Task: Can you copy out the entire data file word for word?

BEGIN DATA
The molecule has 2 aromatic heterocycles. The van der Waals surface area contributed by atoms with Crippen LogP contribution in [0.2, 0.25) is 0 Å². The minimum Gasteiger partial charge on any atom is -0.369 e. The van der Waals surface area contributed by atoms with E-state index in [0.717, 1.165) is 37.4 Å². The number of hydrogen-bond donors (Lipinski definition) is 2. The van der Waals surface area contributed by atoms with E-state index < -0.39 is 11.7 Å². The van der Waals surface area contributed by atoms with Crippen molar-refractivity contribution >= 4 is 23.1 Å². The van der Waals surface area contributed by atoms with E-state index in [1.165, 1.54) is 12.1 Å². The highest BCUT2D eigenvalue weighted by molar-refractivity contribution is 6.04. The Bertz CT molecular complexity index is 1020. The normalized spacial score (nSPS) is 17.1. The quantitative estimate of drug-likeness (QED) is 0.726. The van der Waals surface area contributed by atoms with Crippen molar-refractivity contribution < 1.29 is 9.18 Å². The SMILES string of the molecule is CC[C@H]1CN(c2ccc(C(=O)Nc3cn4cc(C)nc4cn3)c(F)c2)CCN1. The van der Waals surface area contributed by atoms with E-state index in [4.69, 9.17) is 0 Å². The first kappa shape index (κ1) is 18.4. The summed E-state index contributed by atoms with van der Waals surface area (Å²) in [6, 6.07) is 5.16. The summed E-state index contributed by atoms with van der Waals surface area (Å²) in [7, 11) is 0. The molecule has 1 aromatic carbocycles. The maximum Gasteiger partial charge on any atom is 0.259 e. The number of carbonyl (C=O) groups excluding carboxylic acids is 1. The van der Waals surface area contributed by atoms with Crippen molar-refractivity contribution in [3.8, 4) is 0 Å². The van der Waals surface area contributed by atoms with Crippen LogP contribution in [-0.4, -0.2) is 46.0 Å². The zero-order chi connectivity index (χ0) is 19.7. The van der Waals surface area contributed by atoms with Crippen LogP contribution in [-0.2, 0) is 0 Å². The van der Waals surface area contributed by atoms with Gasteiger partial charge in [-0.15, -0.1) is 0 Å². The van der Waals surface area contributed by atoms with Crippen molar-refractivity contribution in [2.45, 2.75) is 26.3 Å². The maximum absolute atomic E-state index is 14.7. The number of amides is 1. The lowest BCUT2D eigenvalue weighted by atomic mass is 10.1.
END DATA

The molecule has 2 aromatic heterocycles. The van der Waals surface area contributed by atoms with Crippen LogP contribution in [0.2, 0.25) is 0 Å². The minimum Gasteiger partial charge on any atom is -0.369 e. The van der Waals surface area contributed by atoms with E-state index in [0.717, 1.165) is 37.4 Å². The number of hydrogen-bond donors (Lipinski definition) is 2. The van der Waals surface area contributed by atoms with E-state index < -0.39 is 11.7 Å². The van der Waals surface area contributed by atoms with Crippen molar-refractivity contribution >= 4 is 23.1 Å². The van der Waals surface area contributed by atoms with E-state index in [1.165, 1.54) is 12.1 Å². The highest BCUT2D eigenvalue weighted by molar-refractivity contribution is 6.04. The Bertz CT molecular complexity index is 1020. The normalized spacial score (nSPS) is 17.1. The quantitative estimate of drug-likeness (QED) is 0.726. The van der Waals surface area contributed by atoms with Crippen molar-refractivity contribution < 1.29 is 9.18 Å². The SMILES string of the molecule is CC[C@H]1CN(c2ccc(C(=O)Nc3cn4cc(C)nc4cn3)c(F)c2)CCN1. The van der Waals surface area contributed by atoms with E-state index in [4.69, 9.17) is 0 Å². The first kappa shape index (κ1) is 18.4. The summed E-state index contributed by atoms with van der Waals surface area (Å²) in [6, 6.07) is 5.16. The summed E-state index contributed by atoms with van der Waals surface area (Å²) in [7, 11) is 0. The molecule has 1 aromatic carbocycles. The maximum Gasteiger partial charge on any atom is 0.259 e. The number of carbonyl (C=O) groups excluding carboxylic acids is 1. The van der Waals surface area contributed by atoms with Crippen molar-refractivity contribution in [3.8, 4) is 0 Å². The van der Waals surface area contributed by atoms with Crippen LogP contribution in [-0.4, -0.2) is 46.0 Å². The zero-order chi connectivity index (χ0) is 19.7. The van der Waals surface area contributed by atoms with Crippen LogP contribution in [-0.2, 0) is 0 Å². The van der Waals surface area contributed by atoms with Gasteiger partial charge in [-0.15, -0.1) is 0 Å². The van der Waals surface area contributed by atoms with Crippen molar-refractivity contribution in [2.45, 2.75) is 26.3 Å². The maximum absolute atomic E-state index is 14.7. The number of amides is 1. The lowest BCUT2D eigenvalue weighted by atomic mass is 10.1.